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Corning Inc. to cut 3,500 jobs globally as profit falls

Post Time:Feb 02,2009Classify:Company NewsView:290

CORNING - Corning Inc. (NYSE: GLW) announced Jan. 27 plans to cut 3,500 employees, or 13 percent of its global work force, by the end of the year, as demand for glass used in flat-screen televisions continues declining.

The reduction includes about 1,500 salaried employees.

The company earned $249 million in the fourth quarter, or 16 cents per share, a 65 percent decrease over its $717 million profit, or 45 cents per share during the same time period in 2007.

Analysts had expected earnings of 20 cents a share, according to Yahoo Finance.

Corning experienced a significant momentum shift in many of its core businesses in the fourth quarter as the recession took hold, said Wendell Weeks, chairman and CEO, in a news release.

"As a result, we are adjusting our operations to reflect anticipated lower sales in 2009. We are also moving aggressively to reduce operating expenses and capital spending to continue to meet our goals of positive free cash flow and a healthy balance sheet," he said.

The specialty glass and ceramics maker said its sales fell 31 percent in the fourth quarter to $1.08 billion, compared to $1.58 billion generated during the fourth quarter of 2007.

Sales of glass for liquid crystal display (LCD) televisions generated $390 million in the fourth quarter, a 50 percent decline over the previous year's quarter.

Corning's total fourth-quarter sales figure fell below analysts' expectation of $1.16 billion, according to Yahoo Finance.

The company previously announced Nov. 18 that sales for the fourth quarter and 2009 would be lower than expected because of falling demand for glass used in LCDs.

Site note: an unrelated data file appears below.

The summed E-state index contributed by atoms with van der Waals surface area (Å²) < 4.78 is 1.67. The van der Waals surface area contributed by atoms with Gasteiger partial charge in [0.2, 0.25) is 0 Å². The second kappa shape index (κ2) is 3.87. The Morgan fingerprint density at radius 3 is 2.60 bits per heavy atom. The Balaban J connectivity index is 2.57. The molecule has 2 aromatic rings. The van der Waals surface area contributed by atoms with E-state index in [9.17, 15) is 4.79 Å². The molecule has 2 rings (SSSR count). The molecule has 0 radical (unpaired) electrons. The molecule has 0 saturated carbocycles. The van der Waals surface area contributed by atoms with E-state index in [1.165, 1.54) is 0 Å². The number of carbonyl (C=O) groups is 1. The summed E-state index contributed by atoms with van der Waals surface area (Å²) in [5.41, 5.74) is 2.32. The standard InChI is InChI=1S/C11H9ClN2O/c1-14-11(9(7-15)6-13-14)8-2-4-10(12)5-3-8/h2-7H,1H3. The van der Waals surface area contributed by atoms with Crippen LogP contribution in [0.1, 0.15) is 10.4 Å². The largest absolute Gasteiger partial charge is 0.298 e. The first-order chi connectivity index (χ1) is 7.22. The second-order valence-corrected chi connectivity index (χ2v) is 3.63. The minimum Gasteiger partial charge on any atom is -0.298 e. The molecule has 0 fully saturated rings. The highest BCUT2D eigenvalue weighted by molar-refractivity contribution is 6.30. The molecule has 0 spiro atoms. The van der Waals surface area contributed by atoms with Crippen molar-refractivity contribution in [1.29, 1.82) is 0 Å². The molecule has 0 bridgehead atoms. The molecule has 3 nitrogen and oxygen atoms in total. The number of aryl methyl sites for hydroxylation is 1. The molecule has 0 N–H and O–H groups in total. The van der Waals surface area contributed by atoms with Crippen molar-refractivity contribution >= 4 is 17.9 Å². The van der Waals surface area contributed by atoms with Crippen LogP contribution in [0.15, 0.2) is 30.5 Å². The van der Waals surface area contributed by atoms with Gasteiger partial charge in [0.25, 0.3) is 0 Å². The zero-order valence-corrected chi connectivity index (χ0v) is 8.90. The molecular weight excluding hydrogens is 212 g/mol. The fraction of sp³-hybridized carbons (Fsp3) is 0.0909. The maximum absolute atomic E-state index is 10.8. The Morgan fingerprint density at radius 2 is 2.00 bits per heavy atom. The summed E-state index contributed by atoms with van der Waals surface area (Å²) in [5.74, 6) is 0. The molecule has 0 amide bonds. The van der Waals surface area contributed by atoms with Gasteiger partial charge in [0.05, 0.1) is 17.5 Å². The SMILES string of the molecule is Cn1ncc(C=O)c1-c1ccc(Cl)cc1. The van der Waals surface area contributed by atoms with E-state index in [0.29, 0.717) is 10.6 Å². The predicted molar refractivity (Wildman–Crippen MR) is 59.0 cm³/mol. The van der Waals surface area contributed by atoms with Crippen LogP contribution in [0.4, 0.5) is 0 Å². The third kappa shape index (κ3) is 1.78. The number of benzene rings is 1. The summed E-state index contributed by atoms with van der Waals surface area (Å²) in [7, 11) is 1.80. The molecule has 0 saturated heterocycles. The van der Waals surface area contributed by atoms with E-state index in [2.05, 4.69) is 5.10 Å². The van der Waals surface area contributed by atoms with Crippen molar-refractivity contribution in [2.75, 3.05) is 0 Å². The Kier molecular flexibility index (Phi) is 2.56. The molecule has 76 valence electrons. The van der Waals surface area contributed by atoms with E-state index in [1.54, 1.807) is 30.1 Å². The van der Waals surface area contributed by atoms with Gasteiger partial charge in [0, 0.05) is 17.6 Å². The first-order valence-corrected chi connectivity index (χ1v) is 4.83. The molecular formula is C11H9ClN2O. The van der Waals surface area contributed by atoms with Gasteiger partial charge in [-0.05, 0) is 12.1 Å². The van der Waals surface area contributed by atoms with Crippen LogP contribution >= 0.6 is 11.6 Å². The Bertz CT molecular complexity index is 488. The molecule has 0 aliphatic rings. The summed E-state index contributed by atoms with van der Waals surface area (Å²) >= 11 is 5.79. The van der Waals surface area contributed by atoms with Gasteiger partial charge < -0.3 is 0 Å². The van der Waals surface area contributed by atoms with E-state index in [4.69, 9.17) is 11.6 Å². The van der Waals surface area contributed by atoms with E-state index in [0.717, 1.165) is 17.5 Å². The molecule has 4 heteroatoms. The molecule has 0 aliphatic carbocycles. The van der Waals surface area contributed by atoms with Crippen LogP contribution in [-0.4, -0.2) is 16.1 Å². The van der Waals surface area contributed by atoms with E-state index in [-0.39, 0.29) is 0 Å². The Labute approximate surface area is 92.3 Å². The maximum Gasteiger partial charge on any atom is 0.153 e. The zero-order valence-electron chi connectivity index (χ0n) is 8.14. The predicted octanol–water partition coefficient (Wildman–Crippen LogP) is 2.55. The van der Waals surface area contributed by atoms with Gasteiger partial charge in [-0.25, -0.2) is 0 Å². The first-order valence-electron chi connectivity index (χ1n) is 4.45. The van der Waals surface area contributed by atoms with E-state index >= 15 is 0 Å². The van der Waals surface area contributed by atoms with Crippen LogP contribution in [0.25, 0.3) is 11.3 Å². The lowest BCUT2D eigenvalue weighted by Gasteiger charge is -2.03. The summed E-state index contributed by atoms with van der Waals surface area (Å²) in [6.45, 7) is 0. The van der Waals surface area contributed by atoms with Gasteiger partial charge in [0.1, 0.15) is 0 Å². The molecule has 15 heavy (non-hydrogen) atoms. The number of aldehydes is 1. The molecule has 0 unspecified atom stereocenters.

Besides the job cuts, Corning's restructuring plan also includes an early retirement program, consolidated manufacturing facilities, and suspension of merit increases for salaried employees.

The planned companywide restructuring will result in first-quarter charges between $115 million and $165 million pre-tax, in addition to the fourth-quarter restructuring charges of $22 million.

Corning expects restructuring to result in annual savings of $150 million to $200 million.

Corning anticipates a slow start to 2009 with first quarter combined display volume down 20 percent to 25 percent, as suppliers continue reducing inventory during the seasonally weaker retail sales quarter, said James Flaws, vice chairman and chief financial officer.

"As we announced last December, we will also have high-single-digit price declines in the first quarter. As a result, sales, gross margin and net income will be sequentially lower," he said.

Flaws expects earnings per share, before special items, to be about break-even in the first quarter.

Corning's immediate priorities include preserving cash and restructuring the company for profitability at a lower sales level, Flaws said.

Source: CNYBJ.comAuthor: shangyi

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